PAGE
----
Authored by Rohit Agarwal
Cloaked from the world by largest mountains and evergreen forests, untouched by modernization, wild, flaunting its serene beauty, and maintaining its natural diversity, the seven sister states in north east India are cluster of varied cultures, languages and people.
Here are 5 destinations shouldn’t miss.
5 Mesmerizing Destinations in North-East India
The capital of Meghalaya, Shillong is a hill town at an altitude of 1496 m above sea level. And while it has rapidly developed into a modern Indian town, it remains a paradise for nature lovers with beautiful lakes and waterfalls set in pine forests and green mountains in India’s north east.
Known as “Scotland of the east” by British in India, Elephant falls, Sweet Falls and Bishop & Beadon Falls are some of the most breathtaking waterfalls in the region. And with spectacular panoramic views of the scenic country side, Shillong Peak is the highest point in the State and should also be on your list.
Be sure to stop by the butterfly museum which is filled with some of the worlds rarest species of colorful wings. Guwahati is the nearest airport from where Shillong can be reached by bus or car.
Gangtok is a modern capital layered along a precipitous mountain ridge, descending the hillside in steep tiers. And who would want to miss the magnificent view of India’s highest peak, Mt.Kanchenjunga?
There are countless viewpoints with panoramas of Khangchendzonga on the distant skyline, and this is the best reason to spend time here. Though more than anything, Gangtok is a great place for adventure activities; para-gliding, river rafting, yak riding, and rope ways.
The Kyongnosla waterfalls at 10,000 feet, and TSOMGO Lake which remains frozen during winter are other special attractions in Gangtok.
It’s one of the wettest places on earth, and the only place in India to receive rainfall throughout the year. But if you can brave the rain, you’ll be rewarded with some of Cherrapunji’s pristine untouched beauty.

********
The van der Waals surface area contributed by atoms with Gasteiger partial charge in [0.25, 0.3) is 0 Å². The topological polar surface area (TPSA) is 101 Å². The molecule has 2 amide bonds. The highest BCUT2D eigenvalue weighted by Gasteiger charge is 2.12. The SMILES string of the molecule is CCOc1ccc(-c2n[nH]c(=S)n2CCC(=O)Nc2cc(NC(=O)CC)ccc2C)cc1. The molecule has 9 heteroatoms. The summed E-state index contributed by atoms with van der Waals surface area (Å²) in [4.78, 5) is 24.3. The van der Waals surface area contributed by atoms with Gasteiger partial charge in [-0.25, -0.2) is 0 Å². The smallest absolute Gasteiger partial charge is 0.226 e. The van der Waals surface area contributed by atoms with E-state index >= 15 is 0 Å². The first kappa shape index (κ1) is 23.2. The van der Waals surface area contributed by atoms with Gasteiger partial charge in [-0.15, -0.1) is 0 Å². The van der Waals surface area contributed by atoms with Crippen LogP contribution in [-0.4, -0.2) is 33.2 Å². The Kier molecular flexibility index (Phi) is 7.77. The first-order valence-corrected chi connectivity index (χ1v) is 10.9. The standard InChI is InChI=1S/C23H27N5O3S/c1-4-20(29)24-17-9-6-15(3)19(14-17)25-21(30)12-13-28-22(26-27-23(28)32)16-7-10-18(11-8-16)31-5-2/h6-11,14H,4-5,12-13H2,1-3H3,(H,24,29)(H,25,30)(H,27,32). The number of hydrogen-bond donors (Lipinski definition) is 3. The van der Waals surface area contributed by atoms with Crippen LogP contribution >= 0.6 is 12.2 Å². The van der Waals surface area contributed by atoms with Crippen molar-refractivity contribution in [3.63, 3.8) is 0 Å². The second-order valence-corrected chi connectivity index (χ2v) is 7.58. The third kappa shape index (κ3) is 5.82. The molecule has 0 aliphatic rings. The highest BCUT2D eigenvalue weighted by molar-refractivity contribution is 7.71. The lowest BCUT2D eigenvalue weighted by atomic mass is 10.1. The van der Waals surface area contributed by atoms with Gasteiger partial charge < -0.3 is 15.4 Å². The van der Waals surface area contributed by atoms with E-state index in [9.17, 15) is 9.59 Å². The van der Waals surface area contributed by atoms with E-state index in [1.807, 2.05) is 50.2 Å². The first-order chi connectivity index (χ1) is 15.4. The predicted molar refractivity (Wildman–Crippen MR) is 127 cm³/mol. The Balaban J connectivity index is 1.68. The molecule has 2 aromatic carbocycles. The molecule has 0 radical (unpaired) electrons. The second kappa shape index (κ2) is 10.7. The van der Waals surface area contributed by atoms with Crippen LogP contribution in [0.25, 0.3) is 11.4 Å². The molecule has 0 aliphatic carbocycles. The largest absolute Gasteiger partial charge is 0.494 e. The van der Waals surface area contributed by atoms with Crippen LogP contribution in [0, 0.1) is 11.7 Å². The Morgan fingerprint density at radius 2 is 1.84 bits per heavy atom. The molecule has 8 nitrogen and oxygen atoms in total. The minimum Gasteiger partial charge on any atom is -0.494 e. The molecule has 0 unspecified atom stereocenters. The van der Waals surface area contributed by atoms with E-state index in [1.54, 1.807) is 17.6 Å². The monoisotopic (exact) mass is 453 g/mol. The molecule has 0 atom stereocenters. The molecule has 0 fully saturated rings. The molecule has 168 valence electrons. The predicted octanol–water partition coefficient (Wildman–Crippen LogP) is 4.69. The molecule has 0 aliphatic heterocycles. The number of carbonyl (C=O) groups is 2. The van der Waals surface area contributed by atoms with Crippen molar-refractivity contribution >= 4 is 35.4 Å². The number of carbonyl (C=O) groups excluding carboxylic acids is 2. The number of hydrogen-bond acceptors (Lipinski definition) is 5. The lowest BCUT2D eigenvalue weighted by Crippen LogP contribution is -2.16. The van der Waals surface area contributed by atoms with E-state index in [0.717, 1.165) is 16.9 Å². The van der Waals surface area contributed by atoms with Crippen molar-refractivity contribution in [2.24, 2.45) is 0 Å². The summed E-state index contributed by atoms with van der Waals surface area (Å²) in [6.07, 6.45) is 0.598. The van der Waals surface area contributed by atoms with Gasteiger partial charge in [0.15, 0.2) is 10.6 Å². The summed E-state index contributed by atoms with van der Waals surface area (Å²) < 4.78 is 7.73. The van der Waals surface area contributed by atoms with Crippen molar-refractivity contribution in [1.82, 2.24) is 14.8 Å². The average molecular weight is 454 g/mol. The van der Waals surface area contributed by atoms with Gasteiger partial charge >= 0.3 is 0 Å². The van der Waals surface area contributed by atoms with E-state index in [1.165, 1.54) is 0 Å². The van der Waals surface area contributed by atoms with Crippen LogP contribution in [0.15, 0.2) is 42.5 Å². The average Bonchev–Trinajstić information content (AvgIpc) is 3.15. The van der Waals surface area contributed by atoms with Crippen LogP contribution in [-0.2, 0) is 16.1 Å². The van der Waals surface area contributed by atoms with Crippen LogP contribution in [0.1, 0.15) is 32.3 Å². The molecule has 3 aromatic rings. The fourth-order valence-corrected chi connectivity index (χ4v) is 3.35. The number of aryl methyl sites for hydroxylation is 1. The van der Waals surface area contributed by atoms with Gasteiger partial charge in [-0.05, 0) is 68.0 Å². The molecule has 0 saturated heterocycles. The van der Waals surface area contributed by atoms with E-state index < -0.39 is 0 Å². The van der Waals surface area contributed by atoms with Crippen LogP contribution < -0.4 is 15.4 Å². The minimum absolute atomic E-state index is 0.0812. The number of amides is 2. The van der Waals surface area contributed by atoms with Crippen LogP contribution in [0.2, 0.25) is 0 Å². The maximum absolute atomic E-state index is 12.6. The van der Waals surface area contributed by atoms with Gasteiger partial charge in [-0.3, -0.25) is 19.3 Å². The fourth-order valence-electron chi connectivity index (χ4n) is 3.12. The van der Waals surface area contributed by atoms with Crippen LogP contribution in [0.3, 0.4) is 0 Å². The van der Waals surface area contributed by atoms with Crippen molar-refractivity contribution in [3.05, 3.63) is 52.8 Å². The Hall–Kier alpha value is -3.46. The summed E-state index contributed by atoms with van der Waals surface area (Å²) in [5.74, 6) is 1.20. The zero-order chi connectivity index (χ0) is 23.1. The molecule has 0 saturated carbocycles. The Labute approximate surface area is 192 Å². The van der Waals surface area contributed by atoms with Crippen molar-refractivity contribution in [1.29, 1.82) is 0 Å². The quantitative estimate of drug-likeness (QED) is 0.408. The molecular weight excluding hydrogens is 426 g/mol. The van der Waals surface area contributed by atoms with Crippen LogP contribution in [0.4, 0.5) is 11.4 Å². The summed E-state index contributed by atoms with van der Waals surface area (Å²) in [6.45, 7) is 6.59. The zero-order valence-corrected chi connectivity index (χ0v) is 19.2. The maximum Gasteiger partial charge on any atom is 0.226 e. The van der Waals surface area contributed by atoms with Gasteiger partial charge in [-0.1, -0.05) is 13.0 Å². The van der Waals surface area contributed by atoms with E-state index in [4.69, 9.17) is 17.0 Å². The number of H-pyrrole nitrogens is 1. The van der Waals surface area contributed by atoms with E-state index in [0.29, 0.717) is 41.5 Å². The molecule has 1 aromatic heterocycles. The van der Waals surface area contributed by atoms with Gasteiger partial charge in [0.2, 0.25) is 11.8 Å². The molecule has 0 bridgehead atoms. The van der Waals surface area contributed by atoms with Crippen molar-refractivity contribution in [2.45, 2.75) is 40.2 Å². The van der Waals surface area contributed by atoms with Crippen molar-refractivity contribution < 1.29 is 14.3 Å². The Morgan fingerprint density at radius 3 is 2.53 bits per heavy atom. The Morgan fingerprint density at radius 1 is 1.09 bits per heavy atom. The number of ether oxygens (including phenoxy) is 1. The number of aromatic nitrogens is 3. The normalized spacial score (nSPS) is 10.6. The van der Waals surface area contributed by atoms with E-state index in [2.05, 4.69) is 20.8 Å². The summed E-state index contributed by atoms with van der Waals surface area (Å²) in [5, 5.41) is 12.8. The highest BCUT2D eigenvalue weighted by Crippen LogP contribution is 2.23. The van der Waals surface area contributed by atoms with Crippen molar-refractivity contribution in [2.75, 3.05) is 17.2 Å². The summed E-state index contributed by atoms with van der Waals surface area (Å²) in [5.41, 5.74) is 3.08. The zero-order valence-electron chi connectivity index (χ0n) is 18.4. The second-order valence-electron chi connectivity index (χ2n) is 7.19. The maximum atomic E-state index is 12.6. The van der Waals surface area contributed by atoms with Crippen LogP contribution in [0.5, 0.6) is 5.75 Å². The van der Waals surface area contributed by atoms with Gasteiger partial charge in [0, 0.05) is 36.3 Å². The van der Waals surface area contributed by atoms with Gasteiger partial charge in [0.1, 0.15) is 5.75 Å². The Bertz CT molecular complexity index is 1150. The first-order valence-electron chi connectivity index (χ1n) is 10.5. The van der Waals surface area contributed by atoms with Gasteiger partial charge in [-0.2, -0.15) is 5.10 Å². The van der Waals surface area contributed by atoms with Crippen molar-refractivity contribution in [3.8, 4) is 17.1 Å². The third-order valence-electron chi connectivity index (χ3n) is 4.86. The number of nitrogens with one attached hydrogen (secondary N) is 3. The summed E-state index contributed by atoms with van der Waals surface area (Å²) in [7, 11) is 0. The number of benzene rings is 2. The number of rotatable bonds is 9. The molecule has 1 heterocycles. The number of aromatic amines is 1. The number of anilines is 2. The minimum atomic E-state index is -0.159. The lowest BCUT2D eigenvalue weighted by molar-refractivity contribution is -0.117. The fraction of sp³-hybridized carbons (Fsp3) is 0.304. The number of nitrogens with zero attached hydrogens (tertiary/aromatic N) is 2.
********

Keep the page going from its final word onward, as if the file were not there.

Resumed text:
Cherrapunji is famous for its living root bridges, a result of bio-engineering practiced by the locals. The bridges can bear 50 people at a time and are spectacular to watch (though the one-of-its-kind double-decker root bridge requires at least a few hours of trekking).
For those willing to make the trek, you will pass through valleys, caves, waterfalls, foggy mountains and ever green forests. The cliffs of Cherrapunji also offer stunning views of the plains of Bangladesh.
One of the most beautiful hill stations of India, Darjeeling is spread over a steep mountain ridge, surrounded by emerald-green tea plantations and towered over by Khangchendzonga.
When you’re not gaping in awe at the stunning view, sipping the local made black tea is a cultural experience you shouldn’t miss. You can also explore colonial-era architecture, visit Buddhist monasteries, and take a ride in a steam train, which, moving slowly in steep circles, offers ample time to appreciate surrounding nature and enjoy the ride.
A town and hill station in northeast Sikkim, Lachung is famous for scenic beauty and beautiful snow capped mountains, and was described as the “most picturesque village of Sikkim” by British explorer Joseph Dalton Hooker.
The beautiful snow-capped peaks here attract tourists from all over the world for skiing and trekking. Snow lasts until March / April, though for year round snow you can travel to close by Yumesamdong in the summer months.
The historic Lachung Gompa monastery has some beautiful ancient inscriptions. And in May you can see the wild flowers and Rhododendrons bloom.
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Photo credits: Featured image by Franck Zecchin. Shillong landscape by Masrur Ashraf. Shillong town by Subharnab Majumdar. Nohkalikai Falls at Sunset by Neelima v of Travel with Neelima. Cherrapunji by roman korzh. Lachung by Wasin Waeosri. Pinterest images by Franck Zecchin & Vanlal Tochhawng.